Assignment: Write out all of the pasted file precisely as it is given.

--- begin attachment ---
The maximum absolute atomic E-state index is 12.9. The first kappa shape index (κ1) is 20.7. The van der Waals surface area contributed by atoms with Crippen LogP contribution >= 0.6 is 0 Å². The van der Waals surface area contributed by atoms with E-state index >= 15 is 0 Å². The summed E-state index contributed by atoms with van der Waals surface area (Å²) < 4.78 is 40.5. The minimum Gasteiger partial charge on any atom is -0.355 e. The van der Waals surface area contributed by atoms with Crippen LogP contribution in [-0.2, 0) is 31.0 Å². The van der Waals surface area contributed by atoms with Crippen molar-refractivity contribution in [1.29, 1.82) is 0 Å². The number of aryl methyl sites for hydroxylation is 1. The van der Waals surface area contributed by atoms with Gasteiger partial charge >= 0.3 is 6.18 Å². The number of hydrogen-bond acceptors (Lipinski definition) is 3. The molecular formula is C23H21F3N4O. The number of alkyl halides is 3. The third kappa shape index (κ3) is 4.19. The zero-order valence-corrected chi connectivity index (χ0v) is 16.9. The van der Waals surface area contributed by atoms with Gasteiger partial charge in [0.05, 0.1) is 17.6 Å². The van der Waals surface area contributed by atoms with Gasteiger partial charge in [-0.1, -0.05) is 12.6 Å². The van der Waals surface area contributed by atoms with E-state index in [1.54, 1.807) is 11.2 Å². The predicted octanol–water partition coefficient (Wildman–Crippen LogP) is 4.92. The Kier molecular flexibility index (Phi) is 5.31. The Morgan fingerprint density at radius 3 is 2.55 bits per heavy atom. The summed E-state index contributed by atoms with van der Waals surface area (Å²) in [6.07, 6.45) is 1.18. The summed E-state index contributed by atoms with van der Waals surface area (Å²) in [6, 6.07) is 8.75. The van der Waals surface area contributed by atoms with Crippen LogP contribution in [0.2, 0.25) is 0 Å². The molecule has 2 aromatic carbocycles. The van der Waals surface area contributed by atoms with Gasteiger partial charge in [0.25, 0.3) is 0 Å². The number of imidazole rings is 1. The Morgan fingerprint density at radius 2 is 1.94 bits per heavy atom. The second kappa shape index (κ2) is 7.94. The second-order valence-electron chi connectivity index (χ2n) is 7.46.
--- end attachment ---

The maximum absolute atomic E-state index is 12.9. The first kappa shape index (κ1) is 20.7. The van der Waals surface area contributed by atoms with Crippen LogP contribution >= 0.6 is 0 Å². The van der Waals surface area contributed by atoms with E-state index >= 15 is 0 Å². The summed E-state index contributed by atoms with van der Waals surface area (Å²) < 4.78 is 40.5. The minimum Gasteiger partial charge on any atom is -0.355 e. The van der Waals surface area contributed by atoms with Crippen LogP contribution in [-0.2, 0) is 31.0 Å². The van der Waals surface area contributed by atoms with Crippen molar-refractivity contribution in [1.29, 1.82) is 0 Å². The number of aryl methyl sites for hydroxylation is 1. The van der Waals surface area contributed by atoms with Gasteiger partial charge >= 0.3 is 6.18 Å². The number of hydrogen-bond acceptors (Lipinski definition) is 3. The molecular formula is C23H21F3N4O. The number of alkyl halides is 3. The third kappa shape index (κ3) is 4.19. The zero-order valence-corrected chi connectivity index (χ0v) is 16.9. The van der Waals surface area contributed by atoms with Gasteiger partial charge in [0.05, 0.1) is 17.6 Å². The van der Waals surface area contributed by atoms with Gasteiger partial charge in [-0.1, -0.05) is 12.6 Å². The van der Waals surface area contributed by atoms with E-state index in [1.54, 1.807) is 11.2 Å². The predicted octanol–water partition coefficient (Wildman–Crippen LogP) is 4.92. The Kier molecular flexibility index (Phi) is 5.31. The Morgan fingerprint density at radius 3 is 2.55 bits per heavy atom. The summed E-state index contributed by atoms with van der Waals surface area (Å²) in [6.07, 6.45) is 1.18. The summed E-state index contributed by atoms with van der Waals surface area (Å²) in [6, 6.07) is 8.75. The van der Waals surface area contributed by atoms with Crippen LogP contribution in [0.2, 0.25) is 0 Å². The molecule has 2 aromatic carbocycles. The van der Waals surface area contributed by atoms with Gasteiger partial charge in [0.25, 0.3) is 0 Å². The number of imidazole rings is 1. The Morgan fingerprint density at radius 2 is 1.94 bits per heavy atom. The second kappa shape index (κ2) is 7.94. The second-order valence-electron chi connectivity index (χ2n) is 7.46.